Austin Cangelosi: Cangelosi spent the last two seasons with the Youngstown Phantoms and twice finished in the top 11 in USHL scoring. The co-captain set multiple team records and a league record during his career. In 109 career games, he totaled 123 points (50g-73a). Cangelosi is an explosive skater, a solid faceoff man and played in every situation for the Phantoms, demonstrating elite hockey sense and compete level. Even though he has a lot of what scouts look for, he doesn’t have a pro-style body and stands only 5-foot-7. Cangelosi’s small size proved to be a deterrent at last year’s draft in Pittsburgh and this year’s draft class is deeper, which lowers his chances of being selected in his second year of eligibility. Since he proved that he could not only compete but star in the top junior circuit in the U.S., a team may take a chance on Cangelosi with a late-round pick. He’s a risk and will be a “project” at the professional level because of his size but has the skill, drive and work ethic necessary to succeed. It’s worth noting that BC has had nine All-Americans 5-foot-9 and under (most recently Johnny Gaudreau and Steven Whitney) during the Jerry York era, making BC an ideal place for Cangelosi to continue his development.


Austin Cangelosi did everything in his power to warrant a selection in the NHL draft but is considered a risk because of his small size. (photo credit: Robert Bindler/Youngstown Phantoms)

Scott Savage: Savage spent the last two seasons honing his game in Ann Arbor, Mich. with the NTDP, which has a strong track record of producing NHL-caliber players. Former NTDP players like Michael McCarron, J.T. Compher, Hudson Fasching and Santini are all expected to be drafted in the early rounds this year. Savage isn’t on the same level as these players but is intriguing because he’s still relatively new to the game, having only played ice hockey since he was 10 years old. He’s had a steep learning curve and succeeded at every level he’s played at. Although not the biggest defenseman at 6-feet, 168 pounds, he can still play a physical game. He’s mobile and willing to jump into the play but places greater emphasis on his play in his own end. Some projections have Savage going in the sixth or seventh round.

Other Draft-Eligible Players

Brendan Silk: A product of the NTDP, Silk has the pro-sized body that scouts generally love, standing 6-foot-3. He didn’t have the best career at the NTDP, suffering a serious injury during his U-17 year and totaling six points in 42 games during his U-18 year before coming to BC. Silk showed flashes of brilliance last year at BC, such as a savvy unassisted marker against Boston University, but bounced from line to line and never seemed to find his rhythm.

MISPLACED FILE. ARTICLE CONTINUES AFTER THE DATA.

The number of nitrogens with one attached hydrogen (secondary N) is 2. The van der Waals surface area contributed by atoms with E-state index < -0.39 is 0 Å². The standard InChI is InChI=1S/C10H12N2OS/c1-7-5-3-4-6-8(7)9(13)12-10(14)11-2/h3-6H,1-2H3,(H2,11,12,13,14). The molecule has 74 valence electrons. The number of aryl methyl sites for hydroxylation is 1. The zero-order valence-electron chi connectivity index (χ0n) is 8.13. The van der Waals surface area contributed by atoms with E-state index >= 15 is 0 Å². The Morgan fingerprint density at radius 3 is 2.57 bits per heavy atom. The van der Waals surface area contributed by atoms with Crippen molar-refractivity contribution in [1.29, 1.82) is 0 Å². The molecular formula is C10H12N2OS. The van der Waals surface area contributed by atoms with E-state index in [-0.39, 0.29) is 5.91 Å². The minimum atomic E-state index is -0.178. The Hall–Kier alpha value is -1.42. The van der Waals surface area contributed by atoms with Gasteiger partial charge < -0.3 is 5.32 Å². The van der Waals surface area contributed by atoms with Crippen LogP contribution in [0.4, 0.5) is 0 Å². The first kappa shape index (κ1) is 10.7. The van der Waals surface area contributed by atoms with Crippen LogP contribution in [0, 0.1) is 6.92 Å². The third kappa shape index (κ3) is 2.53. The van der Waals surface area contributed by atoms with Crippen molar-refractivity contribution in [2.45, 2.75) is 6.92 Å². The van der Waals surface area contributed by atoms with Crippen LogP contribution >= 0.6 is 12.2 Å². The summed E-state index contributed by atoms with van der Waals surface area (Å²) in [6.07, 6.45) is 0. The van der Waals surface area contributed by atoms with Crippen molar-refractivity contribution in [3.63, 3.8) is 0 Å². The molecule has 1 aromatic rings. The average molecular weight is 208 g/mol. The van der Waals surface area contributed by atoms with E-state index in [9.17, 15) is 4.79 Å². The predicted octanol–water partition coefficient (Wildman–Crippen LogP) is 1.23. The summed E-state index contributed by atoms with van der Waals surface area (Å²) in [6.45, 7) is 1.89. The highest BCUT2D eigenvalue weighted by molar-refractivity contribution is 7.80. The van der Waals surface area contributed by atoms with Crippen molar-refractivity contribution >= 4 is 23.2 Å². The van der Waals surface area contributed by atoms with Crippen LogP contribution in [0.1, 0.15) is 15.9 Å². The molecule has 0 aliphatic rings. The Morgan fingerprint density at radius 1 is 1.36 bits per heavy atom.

Teddy Doherty: Doherty played a lot of minutes for BC last year and proved to be a dependable blueliner. He finished second among BC rookies with 18 points (1g-17a) in 38 games and saw time on the power play. At only 5-foot-9, Doherty doesn’t look like a typical NHL defenseman and relies greatly on his mobility and hockey sense rather than physical play. He’s also a good puck handler and has the speed to effectively jump into the play.   


Dependable defenseman Teddy Doherty is among 11 current and future BC hockey players eligible for the NHL draft this year. (photo credit: Ian Kates)

Evan Richardson: Richardson has lit the lamp at every level, from the BCMML to the BCHL. One of the most experienced incoming freshmen, the Canadian is hockey savvy and quick on his feet. What he lacks in size, he makes up for in gritty, hard-nosed play. He’s a solid two-way player and is always dependable on defense. Richardson said that he doesn’t expect to be drafted and hopes to follow in the footsteps of the equally undersized Whitney, who went undrafted and parlayed a successful college career into a two-year entry level deal with the Anaheim Ducks.

Conor McGlynn: McGlynn had an underwhelming rookie season with the Sioux City Musketeers, totaling 10 points (7g-3a) in 48 games. A late ’95, he’s still growing into his 6-foot-2 frame and projects as more of a skilled player than one who uses his size to bully opponents. He can generate offense because of his playmaking skills and has soft hands.

Matty Gaudreau: Gaudreau totaled 40 points (15g-25a) in 106 career USHL games with the Omaha Lancers. He’s not flashy offensively like his older brother Johnny, but he’s a solid defensively-minded forward and plays with a great deal of grit. Only 130 pounds, Gaudreau will need to put on weight.

By Jen Dobias